With Serial Serie A champs Juventus reaching their second final in three years in the continents elite club competition, this should be the best of times for Italian football. But it is not.
After years of dormancy on the continent and living on the past glory of the Milanese sides, Juve seem ready to conquer Europe. They stand a strong chance of lifting the Champions League title against Real Madrid this year.
With the success, Italian club football is witnessing, there is this dark cloud of racism, even though it is 2017 already. Ghana midfielder SulleyMuntari recently walked off in anger and disgust at Cagliari, citing racial abuse.
Almost two weeks after, the culprits are yet to be brought to book and no action taken against the Sardinian club. The African was rather penalized as he could not convince the referee to suspend the match. His response to the crowd jeer earned him a warning and then walking off a second yellow card thus an automatic one match ban.
Upon an appeal and protest by international player’s union and UN humanrights agency, the ban was overturned. Muntari said he felt like “a criminal,” blasting the governing bodies for paying lip service to the racism they claim so much to fight.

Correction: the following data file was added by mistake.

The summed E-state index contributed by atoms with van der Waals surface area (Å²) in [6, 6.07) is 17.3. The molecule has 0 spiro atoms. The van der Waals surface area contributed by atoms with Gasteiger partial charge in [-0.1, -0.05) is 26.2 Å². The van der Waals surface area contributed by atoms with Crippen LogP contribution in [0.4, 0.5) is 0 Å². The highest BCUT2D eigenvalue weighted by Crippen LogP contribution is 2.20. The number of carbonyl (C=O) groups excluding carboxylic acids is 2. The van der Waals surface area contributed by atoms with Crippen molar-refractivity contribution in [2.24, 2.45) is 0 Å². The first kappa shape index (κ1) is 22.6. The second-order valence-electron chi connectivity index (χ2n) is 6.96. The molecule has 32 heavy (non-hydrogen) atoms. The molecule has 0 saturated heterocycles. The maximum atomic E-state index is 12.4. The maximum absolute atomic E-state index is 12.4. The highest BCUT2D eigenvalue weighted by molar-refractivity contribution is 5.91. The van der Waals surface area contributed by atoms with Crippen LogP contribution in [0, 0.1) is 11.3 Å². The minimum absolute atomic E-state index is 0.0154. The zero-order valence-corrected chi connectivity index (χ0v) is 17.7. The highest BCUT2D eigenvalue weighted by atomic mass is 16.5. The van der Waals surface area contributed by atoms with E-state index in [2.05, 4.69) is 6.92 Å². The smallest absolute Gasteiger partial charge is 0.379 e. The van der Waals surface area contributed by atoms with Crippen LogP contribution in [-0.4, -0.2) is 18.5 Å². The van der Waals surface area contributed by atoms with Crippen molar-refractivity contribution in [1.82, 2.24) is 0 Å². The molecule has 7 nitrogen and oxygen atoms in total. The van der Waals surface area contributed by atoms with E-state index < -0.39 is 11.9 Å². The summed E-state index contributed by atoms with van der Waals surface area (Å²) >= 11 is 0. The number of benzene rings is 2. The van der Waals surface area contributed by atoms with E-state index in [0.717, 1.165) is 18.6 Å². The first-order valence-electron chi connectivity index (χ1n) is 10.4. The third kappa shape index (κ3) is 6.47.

A Moroccan defender for JuveMedhiBenatia recently stopped a TV interview as he heard someone racially abused him. The culture of never punishing culprits sends a wrong signal that would and is affecting Italian football.
The criteria of ‘loud’ or obvious signs of abuse make the sanctions in the Serie A almost never enforceable. When they are enforced, fines are the preferred penalties. Clubs are not held accountable for failing to provide culprits and racial abuse laws require a positive identification of the suspect – requirements that make the laws almost not valid.
Those incidences can never happen in the Premier League because of antecedence and the strong stance of the admin. In junior leagues, the Serie B to the top flight, there are documented cases of racial abuse in Italy and it is bad for football.